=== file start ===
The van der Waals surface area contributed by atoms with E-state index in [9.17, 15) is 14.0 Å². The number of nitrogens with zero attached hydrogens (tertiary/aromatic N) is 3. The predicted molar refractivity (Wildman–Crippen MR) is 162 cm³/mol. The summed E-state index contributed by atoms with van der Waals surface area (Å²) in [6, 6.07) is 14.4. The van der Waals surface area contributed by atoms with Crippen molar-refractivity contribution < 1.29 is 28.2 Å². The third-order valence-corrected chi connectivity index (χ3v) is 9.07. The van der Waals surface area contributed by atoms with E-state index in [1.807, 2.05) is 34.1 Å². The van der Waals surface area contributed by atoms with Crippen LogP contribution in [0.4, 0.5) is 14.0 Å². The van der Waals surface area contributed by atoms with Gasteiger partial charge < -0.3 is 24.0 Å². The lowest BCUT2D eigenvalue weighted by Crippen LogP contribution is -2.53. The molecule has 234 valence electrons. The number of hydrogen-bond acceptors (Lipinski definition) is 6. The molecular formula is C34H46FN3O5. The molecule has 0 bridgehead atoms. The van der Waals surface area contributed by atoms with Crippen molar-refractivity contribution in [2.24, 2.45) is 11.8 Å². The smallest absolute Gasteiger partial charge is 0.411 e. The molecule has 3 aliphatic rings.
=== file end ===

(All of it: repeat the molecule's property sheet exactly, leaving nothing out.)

The van der Waals surface area contributed by atoms with E-state index in [9.17, 15) is 14.0 Å². The number of nitrogens with zero attached hydrogens (tertiary/aromatic N) is 3. The predicted molar refractivity (Wildman–Crippen MR) is 162 cm³/mol. The summed E-state index contributed by atoms with van der Waals surface area (Å²) in [6, 6.07) is 14.4. The van der Waals surface area contributed by atoms with Crippen molar-refractivity contribution < 1.29 is 28.2 Å². The third-order valence-corrected chi connectivity index (χ3v) is 9.07. The van der Waals surface area contributed by atoms with E-state index in [1.807, 2.05) is 34.1 Å². The van der Waals surface area contributed by atoms with Crippen LogP contribution in [0.4, 0.5) is 14.0 Å². The van der Waals surface area contributed by atoms with Gasteiger partial charge < -0.3 is 24.0 Å². The lowest BCUT2D eigenvalue weighted by Crippen LogP contribution is -2.53. The molecule has 234 valence electrons. The number of hydrogen-bond acceptors (Lipinski definition) is 6. The molecular formula is C34H46FN3O5. The molecule has 0 bridgehead atoms. The van der Waals surface area contributed by atoms with Crippen molar-refractivity contribution in [2.24, 2.45) is 11.8 Å². The smallest absolute Gasteiger partial charge is 0.411 e. The molecule has 3 aliphatic rings.